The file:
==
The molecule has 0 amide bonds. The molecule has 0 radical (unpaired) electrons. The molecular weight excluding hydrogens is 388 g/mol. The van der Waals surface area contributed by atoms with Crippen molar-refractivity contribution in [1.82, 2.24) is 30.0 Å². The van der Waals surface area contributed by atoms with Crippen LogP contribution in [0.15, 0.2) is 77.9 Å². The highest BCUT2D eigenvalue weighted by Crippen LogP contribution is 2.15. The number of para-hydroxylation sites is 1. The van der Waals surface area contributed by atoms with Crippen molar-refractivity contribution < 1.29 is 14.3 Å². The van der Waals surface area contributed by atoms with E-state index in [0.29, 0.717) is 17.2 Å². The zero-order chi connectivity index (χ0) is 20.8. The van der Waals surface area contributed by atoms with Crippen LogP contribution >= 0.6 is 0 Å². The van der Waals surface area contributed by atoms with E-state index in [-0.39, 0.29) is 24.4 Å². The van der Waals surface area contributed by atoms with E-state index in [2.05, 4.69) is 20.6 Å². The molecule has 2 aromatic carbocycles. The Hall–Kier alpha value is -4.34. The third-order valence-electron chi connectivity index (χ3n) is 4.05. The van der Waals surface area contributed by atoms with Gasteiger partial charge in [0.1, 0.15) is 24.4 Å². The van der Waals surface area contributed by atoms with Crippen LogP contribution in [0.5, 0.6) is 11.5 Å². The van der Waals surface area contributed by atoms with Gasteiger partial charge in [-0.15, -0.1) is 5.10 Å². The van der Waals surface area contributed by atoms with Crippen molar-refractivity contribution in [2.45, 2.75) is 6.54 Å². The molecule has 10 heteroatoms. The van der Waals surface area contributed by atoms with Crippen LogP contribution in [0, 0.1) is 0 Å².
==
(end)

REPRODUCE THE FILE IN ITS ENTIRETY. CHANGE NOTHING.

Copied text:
The molecule has 0 amide bonds. The molecule has 0 radical (unpaired) electrons. The molecular weight excluding hydrogens is 388 g/mol. The van der Waals surface area contributed by atoms with Crippen molar-refractivity contribution in [1.82, 2.24) is 30.0 Å². The van der Waals surface area contributed by atoms with Crippen LogP contribution in [0.15, 0.2) is 77.9 Å². The highest BCUT2D eigenvalue weighted by Crippen LogP contribution is 2.15. The number of para-hydroxylation sites is 1. The van der Waals surface area contributed by atoms with Crippen molar-refractivity contribution < 1.29 is 14.3 Å². The van der Waals surface area contributed by atoms with E-state index in [0.29, 0.717) is 17.2 Å². The zero-order chi connectivity index (χ0) is 20.8. The van der Waals surface area contributed by atoms with Crippen LogP contribution >= 0.6 is 0 Å². The van der Waals surface area contributed by atoms with E-state index in [-0.39, 0.29) is 24.4 Å². The van der Waals surface area contributed by atoms with E-state index in [2.05, 4.69) is 20.6 Å². The molecule has 2 aromatic carbocycles. The Hall–Kier alpha value is -4.34. The third-order valence-electron chi connectivity index (χ3n) is 4.05. The van der Waals surface area contributed by atoms with Gasteiger partial charge in [0.1, 0.15) is 24.4 Å². The van der Waals surface area contributed by atoms with Crippen LogP contribution in [0.5, 0.6) is 11.5 Å². The van der Waals surface area contributed by atoms with Gasteiger partial charge in [-0.15, -0.1) is 5.10 Å². The van der Waals surface area contributed by atoms with Crippen molar-refractivity contribution in [2.45, 2.75) is 6.54 Å². The molecule has 10 heteroatoms. The van der Waals surface area contributed by atoms with Crippen LogP contribution in [0, 0.1) is 0 Å².